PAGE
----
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    The DOE Science News Source is a Newswise initiative to promote research news from the Office of Science of the DOE to the public and news media.
    • 2018-04-04 18:05:05
    • Article ID: 692278

    Tick, Tock on the 'Attoclock:' Tracking X-Ray Laser Pulses at Record Speeds

    When it comes to making molecular movies, producing the world's fastest X-ray pulses is only half the battle. A new technique reveals details about the timing and energy of pulses that are less than a millionth of a billionth of a second long, which can be used to probe nature's processes at this amazingly fast attosecond timescale.

    • Credit: Terry Anderson / SLAC National Accelerator Laboratory

      In this illustration, ultrashort X-ray pulses (pink) at the Linac Coherent Light Source ionize neon gas at the center of a ring of detectors. An infrared laser (orange) sweeps the outgoing electrons (blue) across the detectors with circularly polarized light. Scientists read data from the detectors to learn about the time and energy structure of the pulses, information they will need for future experiments.

    • Credit: Frank Scholz & Jens Buck / DESY

      An illustration of the ring-shaped array of 16 individual detectors arranged in a circle like numbers on the face of a clock. An X-ray laser pulse hits a target at the center and sets free electrons that are swept around the detectors. The location, where the electrons reach the “clock,” reveals details such as the variation of the X-ray energy and intensity as a function of time within the ultrashort pulse itself.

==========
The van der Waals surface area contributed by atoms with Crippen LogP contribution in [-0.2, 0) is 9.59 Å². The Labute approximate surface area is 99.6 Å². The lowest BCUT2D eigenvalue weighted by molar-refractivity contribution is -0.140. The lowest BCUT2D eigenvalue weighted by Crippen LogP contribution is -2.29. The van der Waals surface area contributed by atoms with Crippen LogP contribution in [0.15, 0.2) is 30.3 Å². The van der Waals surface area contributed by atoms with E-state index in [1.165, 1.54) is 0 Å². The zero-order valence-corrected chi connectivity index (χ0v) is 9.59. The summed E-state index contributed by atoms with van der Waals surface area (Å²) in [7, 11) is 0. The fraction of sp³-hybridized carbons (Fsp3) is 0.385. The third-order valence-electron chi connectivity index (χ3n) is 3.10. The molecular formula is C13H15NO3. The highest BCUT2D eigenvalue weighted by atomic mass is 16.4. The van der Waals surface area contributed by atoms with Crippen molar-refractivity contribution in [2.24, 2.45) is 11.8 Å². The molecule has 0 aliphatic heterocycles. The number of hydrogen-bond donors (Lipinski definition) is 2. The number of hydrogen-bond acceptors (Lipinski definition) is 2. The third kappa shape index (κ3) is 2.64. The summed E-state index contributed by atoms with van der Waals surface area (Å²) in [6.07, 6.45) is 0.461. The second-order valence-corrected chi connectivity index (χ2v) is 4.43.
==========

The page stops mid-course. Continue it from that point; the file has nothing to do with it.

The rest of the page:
To catch chemistry in action, scientists at the Department of Energy’s SLAC National Accelerator Laboratory use the shortest possible flashes of X-ray light to create “molecular movies” that capture the motions of atoms in chemical reactions and reveal new details about the most fundamental processes in nature.

    Future experiments at the Linac Coherent Light Source (LCLS), SLAC’s X-ray free-electron laser, will use pulses that last just attoseconds (billionths of a billionth of a second). Such experiments will be even more powerful because they'll be able to detect the motions of electrons within molecules during chemical reactions. However, to design such ultrafast experiments, researchers need meticulous measurements of the X-ray pulses so they can use that information to interpret the data they collect on the samples they study.